Alisterus scapularis Click to enlarge image
A King Parrot is pictured on a brown tree branch with food in its beak and its claw pointed outwards. Its face, neck and underbelly are a bright red, whilst its back and wings are a dark green with some bluish shades. Its tail feathers are a deep blue. Its beak is a notable red with a black tip Image: Glen Threlfo
© Australian Museum

Fast Facts

  • Classification
    Species
    scapularis
    Genus
    Alisterus
    Family
    Psittacidae
    Order
    Psittaciformes
    Class
    Aves
    Subphylum
    Vertebrata
    Phylum
    Chordata
    Kingdom
    Animalia
  • Size Range
    41 cm to 43 cm

Although King-Parrots appear distinctly red and green to humans, when viewed under ultraviolet light, some feathers on the wings appear with a prominent yellow glow. Many birds have four types of cone in their retina, (compared to only three in humans) and see into the ultraviolet wavelengths.

Identification

Male Australian King-Parrots are the only Australian parrots with a completely red head. Females are similar to males except that they have a completely green head and breast. Both sexes have a red belly and a green back, with green wings and a long green tail. King parrots are normally encountered in pairs or family groups.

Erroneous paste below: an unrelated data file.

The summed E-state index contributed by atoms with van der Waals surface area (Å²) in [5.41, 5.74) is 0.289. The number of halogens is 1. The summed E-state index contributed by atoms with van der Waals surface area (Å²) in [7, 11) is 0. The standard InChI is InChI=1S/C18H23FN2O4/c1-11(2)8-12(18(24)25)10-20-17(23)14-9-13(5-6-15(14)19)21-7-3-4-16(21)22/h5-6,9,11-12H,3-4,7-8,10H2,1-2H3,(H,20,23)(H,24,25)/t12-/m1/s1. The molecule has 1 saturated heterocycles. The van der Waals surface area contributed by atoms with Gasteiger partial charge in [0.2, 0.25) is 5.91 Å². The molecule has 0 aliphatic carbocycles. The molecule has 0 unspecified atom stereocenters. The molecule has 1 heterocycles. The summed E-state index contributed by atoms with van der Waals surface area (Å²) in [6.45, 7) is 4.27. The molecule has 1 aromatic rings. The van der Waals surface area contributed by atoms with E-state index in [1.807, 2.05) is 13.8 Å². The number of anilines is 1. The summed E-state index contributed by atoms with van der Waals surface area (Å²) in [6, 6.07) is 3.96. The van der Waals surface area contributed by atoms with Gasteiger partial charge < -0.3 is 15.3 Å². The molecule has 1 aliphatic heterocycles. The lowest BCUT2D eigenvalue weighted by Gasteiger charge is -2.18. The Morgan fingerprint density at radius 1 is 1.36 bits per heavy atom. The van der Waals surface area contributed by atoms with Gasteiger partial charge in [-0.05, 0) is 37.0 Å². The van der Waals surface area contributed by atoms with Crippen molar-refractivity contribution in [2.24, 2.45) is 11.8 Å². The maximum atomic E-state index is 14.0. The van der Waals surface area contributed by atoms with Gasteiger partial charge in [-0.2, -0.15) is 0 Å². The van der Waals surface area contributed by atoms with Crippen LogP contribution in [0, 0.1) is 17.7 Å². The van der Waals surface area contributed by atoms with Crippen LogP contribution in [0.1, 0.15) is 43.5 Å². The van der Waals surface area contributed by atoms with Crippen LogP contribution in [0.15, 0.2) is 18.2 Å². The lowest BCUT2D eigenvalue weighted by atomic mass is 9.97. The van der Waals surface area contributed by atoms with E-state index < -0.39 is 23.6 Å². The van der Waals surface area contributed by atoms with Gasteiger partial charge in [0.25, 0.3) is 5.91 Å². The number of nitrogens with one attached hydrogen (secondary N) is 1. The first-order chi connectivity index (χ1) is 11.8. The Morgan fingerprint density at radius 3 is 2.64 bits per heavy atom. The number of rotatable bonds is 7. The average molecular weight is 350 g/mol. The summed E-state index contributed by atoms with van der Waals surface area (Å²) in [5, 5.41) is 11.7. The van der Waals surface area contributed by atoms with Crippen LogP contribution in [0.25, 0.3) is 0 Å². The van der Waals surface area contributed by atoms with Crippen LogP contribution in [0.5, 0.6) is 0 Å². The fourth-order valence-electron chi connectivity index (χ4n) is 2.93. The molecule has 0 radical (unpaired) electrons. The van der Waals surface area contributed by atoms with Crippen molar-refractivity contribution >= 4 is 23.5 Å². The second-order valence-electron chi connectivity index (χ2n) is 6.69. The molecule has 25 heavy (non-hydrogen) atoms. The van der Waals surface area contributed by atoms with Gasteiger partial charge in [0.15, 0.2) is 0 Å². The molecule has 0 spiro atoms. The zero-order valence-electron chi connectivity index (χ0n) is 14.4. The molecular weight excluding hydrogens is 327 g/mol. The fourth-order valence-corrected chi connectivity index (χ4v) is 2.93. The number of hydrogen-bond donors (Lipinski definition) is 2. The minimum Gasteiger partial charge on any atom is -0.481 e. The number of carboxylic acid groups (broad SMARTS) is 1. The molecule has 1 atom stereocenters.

Alisterus scapularis
A female (or young male) Australian King Parrot is pictured clinging to thin tree branches and turning its head so its eye is facing the camera. Its head, neck, chest and back are green, whilst its undertail feathers and lower belly are red. The undertail also has black markings while the upper rump is blue. Image: Ralph and Daphne Keller
© Australian Museum

Habitat

King-Parrots are usually found in rainforests or wet sclerophyll forests.

Distribution

King-Parrots are found along the east coast and ranges of Australia, ranging from Cooktown in Queensland through to Port Campbell in Victoria.



Seasonality

Largely sedentary.

Feeding and diet

The King-Parrot mostly forages in trees for seeds and fruit.

Communication

Loud, high-pitched whistle, with a rolling 'carr-ack' call in flight.

Breeding behaviours

King-Parrots lay their eggs on a bed of decayed wood-dust at the bottom of a deep hollow in the trunk of a tree. Often the entrance is high in the tree (10 m) but the eggs are near the ground (0.5 m).

  • Breeding Season: September to January.
  • Clutch size: 5
  • Incubation: 20 days
  • Time in nest: 35 days

Conservation status

The King-Parrot appears to be increasing in abundance in well-treed suburbs. In urban areas it feeds at artificial feeding stations and fruiting trees.

References

  • Higgins, P.J. (ed) 1999. Handbook of Australian, New Zealand and Antarctic Birds, Volume 4 (Parrots to Dollarbird). Oxford University Press, Melbourne.
  • Pizzey, G. and Knight, F. 1997. Field Guide to the Birds of Australia. Angus and Robertson, Sydney.
  • Morcombe, M. 2000. Field guide to Australian Birds. Steve Parish Publishing.